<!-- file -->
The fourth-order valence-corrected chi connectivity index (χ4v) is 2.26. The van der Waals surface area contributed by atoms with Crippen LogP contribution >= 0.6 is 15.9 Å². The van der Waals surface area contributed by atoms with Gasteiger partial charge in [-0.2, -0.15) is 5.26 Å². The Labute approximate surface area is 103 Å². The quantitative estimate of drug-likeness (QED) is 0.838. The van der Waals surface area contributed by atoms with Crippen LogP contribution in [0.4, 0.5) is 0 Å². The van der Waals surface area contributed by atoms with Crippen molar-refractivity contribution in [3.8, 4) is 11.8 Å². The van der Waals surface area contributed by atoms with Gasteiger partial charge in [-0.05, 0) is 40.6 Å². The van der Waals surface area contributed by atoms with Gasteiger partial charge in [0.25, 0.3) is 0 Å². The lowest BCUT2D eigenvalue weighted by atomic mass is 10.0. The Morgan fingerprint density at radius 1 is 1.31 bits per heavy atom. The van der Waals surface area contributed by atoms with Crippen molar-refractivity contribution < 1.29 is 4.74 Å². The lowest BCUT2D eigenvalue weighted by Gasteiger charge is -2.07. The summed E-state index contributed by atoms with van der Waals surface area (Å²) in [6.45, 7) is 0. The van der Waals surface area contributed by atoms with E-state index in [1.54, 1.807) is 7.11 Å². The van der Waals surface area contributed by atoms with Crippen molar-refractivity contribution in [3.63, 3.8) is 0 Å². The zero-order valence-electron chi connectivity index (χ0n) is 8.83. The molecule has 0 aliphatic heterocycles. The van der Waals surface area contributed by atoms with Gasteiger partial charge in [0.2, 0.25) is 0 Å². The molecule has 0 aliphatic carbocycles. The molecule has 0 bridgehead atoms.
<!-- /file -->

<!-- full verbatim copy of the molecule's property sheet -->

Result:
The fourth-order valence-corrected chi connectivity index (χ4v) is 2.26. The van der Waals surface area contributed by atoms with Crippen LogP contribution >= 0.6 is 15.9 Å². The van der Waals surface area contributed by atoms with Gasteiger partial charge in [-0.2, -0.15) is 5.26 Å². The Labute approximate surface area is 103 Å². The quantitative estimate of drug-likeness (QED) is 0.838. The van der Waals surface area contributed by atoms with Crippen LogP contribution in [0.4, 0.5) is 0 Å². The van der Waals surface area contributed by atoms with Crippen molar-refractivity contribution in [3.8, 4) is 11.8 Å². The van der Waals surface area contributed by atoms with Gasteiger partial charge in [-0.05, 0) is 40.6 Å². The van der Waals surface area contributed by atoms with Gasteiger partial charge in [0.25, 0.3) is 0 Å². The lowest BCUT2D eigenvalue weighted by atomic mass is 10.0. The Morgan fingerprint density at radius 1 is 1.31 bits per heavy atom. The van der Waals surface area contributed by atoms with Crippen molar-refractivity contribution < 1.29 is 4.74 Å². The lowest BCUT2D eigenvalue weighted by Gasteiger charge is -2.07. The summed E-state index contributed by atoms with van der Waals surface area (Å²) in [6.45, 7) is 0. The van der Waals surface area contributed by atoms with E-state index in [1.54, 1.807) is 7.11 Å². The van der Waals surface area contributed by atoms with Crippen molar-refractivity contribution in [3.63, 3.8) is 0 Å². The zero-order valence-electron chi connectivity index (χ0n) is 8.83. The molecule has 0 aliphatic heterocycles. The van der Waals surface area contributed by atoms with Gasteiger partial charge in [0.2, 0.25) is 0 Å². The molecule has 0 aliphatic carbocycles. The molecule has 0 bridgehead atoms.